Rocky ship graveyard claims another victim

Offshore: Sailing experts not sure why racing yacht hit notorious reef

02 November 2017 - 08:33
By Bobby Jordan
REEFER:   The NSRI rescued 18 crew of CV24 Team Greenings from an offshore reef at Olifantsbospunt.
Image: Gallo Images/Brenton Geach REEFER: The NSRI rescued 18 crew of CV24 Team Greenings from an offshore reef at Olifantsbospunt.

Cape Town's maritime community woke up to a conundrum on Wednesday: how did a world-class ocean racing crew with state-of-the-art technology run aground in one of South Africa's most infamous ship graveyards?

The 18-member crew of CV24 Team Greenings, one of 12 boats participating in the Clipper Round the World yacht race, had to be rescued on Tuesday night from an offshore reef at Olifantsbospunt, between Cape Town and Cape Point.

The team escaped unharmed in relatively calm conditions not long after the Table Bay start of the third leg of the race.

Sailing experts said the Olifantsbospunt site has claimed boats over the years and is near a treacherous shipwreck hot spot called Albatross Rocks.

A boating social media site was abuzz with speculation.

"Albatross Rocks infamous for shipwrecks. There's already a good few on there," said one commentator.

"The wrecks were there in the days of no GPS , so not sure why these guys hit it."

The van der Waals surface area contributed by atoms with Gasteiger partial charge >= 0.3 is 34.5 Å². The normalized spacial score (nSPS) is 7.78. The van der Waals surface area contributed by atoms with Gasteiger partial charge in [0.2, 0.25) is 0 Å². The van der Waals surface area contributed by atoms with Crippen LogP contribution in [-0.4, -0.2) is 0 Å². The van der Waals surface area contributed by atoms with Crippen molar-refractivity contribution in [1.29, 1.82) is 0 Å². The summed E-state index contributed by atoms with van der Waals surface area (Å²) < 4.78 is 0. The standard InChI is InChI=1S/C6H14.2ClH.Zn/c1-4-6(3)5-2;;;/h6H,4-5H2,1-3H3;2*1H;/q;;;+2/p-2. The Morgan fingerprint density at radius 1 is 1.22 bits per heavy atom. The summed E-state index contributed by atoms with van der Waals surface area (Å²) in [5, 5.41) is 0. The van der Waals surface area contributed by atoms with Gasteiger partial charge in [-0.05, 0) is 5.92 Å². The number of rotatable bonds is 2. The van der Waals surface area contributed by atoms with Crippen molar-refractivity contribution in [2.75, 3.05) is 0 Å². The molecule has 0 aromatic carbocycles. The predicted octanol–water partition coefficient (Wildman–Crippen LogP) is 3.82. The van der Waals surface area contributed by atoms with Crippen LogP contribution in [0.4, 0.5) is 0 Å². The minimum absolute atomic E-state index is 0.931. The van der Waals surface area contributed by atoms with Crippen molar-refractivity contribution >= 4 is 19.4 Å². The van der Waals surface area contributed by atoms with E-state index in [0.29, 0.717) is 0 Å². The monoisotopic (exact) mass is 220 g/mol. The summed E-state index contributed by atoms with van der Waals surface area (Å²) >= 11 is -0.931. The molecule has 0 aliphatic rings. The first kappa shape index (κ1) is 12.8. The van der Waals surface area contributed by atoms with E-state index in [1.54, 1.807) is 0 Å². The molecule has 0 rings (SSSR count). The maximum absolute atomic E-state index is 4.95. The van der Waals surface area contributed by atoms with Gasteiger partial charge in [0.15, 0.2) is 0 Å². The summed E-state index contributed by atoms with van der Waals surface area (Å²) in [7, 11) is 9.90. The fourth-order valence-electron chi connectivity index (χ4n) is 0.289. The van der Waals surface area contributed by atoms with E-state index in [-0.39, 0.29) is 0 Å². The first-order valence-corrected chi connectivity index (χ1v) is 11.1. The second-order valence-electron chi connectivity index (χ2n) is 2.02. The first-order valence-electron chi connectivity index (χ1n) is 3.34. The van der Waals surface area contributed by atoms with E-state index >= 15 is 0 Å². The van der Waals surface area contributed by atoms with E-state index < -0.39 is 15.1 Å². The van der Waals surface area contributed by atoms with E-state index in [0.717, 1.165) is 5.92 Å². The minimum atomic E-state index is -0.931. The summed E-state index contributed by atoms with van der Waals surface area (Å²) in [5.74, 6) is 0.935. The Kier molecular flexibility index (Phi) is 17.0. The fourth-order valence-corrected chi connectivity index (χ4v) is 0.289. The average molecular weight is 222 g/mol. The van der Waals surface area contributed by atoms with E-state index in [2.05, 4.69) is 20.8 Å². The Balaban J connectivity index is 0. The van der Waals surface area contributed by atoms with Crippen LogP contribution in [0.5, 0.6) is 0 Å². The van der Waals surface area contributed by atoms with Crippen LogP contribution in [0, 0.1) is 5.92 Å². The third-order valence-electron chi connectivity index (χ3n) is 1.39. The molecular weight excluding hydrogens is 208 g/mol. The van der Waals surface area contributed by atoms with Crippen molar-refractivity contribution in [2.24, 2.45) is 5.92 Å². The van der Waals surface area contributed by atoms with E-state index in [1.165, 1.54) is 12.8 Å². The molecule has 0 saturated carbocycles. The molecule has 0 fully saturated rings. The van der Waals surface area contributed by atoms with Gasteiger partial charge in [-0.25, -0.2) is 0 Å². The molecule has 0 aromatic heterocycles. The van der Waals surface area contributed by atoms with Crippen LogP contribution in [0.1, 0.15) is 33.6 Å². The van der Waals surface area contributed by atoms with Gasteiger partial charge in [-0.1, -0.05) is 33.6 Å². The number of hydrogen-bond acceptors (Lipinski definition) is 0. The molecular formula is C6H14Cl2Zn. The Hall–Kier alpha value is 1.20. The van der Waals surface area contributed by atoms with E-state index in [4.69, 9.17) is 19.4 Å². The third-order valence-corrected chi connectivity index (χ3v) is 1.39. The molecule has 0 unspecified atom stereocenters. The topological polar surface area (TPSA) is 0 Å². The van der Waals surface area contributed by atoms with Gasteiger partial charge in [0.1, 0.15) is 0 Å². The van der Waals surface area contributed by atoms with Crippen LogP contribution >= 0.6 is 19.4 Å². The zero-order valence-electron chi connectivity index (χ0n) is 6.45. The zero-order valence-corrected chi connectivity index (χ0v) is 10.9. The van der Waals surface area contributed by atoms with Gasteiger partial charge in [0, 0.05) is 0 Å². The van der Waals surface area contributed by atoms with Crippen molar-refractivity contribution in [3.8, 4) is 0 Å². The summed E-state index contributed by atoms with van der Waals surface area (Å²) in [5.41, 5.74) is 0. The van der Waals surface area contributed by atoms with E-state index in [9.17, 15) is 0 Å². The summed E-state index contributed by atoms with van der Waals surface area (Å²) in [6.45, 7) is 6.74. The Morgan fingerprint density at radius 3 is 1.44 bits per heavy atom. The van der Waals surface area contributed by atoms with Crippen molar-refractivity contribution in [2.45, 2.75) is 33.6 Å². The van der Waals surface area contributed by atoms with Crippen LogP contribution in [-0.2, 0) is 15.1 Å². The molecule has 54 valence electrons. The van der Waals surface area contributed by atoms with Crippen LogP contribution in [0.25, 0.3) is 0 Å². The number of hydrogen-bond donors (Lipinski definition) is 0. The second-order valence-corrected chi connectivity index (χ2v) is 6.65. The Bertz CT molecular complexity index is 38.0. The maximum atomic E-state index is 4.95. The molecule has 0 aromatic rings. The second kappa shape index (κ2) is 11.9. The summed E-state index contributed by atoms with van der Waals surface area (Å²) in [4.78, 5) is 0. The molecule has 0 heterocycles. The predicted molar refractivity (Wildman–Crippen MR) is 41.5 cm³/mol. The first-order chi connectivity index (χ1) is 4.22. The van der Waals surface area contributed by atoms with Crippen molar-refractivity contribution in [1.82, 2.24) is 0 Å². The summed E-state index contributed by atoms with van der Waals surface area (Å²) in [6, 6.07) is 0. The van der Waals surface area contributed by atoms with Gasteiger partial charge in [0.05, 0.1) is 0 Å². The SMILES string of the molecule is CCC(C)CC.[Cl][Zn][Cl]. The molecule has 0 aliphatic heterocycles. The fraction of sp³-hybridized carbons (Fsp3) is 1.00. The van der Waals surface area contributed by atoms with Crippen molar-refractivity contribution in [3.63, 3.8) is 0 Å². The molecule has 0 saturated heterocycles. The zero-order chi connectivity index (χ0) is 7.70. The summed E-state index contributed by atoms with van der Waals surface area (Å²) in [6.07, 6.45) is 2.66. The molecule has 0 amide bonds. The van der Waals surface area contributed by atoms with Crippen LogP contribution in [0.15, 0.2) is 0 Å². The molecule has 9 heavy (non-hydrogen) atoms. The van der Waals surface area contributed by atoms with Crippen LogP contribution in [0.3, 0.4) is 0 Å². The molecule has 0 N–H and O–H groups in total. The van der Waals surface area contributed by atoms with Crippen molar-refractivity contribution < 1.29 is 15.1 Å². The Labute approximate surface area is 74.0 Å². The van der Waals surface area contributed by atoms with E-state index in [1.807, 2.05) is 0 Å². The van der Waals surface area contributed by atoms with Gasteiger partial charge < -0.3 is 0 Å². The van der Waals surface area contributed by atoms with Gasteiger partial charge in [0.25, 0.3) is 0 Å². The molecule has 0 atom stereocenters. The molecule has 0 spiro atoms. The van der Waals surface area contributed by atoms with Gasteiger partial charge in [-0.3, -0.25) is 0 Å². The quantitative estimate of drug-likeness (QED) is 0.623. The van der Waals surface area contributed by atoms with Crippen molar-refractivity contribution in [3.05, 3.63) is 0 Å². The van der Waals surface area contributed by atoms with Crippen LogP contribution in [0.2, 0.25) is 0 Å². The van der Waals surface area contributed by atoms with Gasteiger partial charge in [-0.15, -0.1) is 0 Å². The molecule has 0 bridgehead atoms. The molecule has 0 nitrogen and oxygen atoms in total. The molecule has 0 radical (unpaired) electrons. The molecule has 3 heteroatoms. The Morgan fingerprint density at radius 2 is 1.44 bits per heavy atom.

NSRI spokesman Craig Lambinon said the accident site was near to Albatross Rocks.

Ships that have sunk in the area include the Dutch coaster Nolloth in 1965; the US liberty ship Thomas T Tucker, which was laden with tanks and other military equipment, in 1942; and the local trawler Phyllisia in 1968.

Maritime historian Michael Walker described Albatross Rocks as "probably one of the most historic rocks in southern Africa".

He said there were about six major wrecks in the area, including a Royal Mail steamer.

The NSRI said the crew had not been in serious danger.

"On arrival on the scene we found the yacht hard aground on rocks and all casualty crew on board were in life jackets on the yacht and safe and in no imminent danger in an onshore 14 knot northwesterly wind and 1.5m swell," an NSRI statement said.

"An NSRI Kommetjie rescue swimmer ... swam to the yacht through the surf and boarded the yacht to assess the casualty crew medically and to assess the damage to the yacht. All casualty crew were safe and not injured."

Clipper Round the World organisers said the incident would be investigated.

Pictures of the rescued crew were posted on the race website.

"Greenings skipper Andy Woodruff and crew are doing well after some rest in Cape Town and are currently being debriefed by the Clipper Race office team," the organisers said.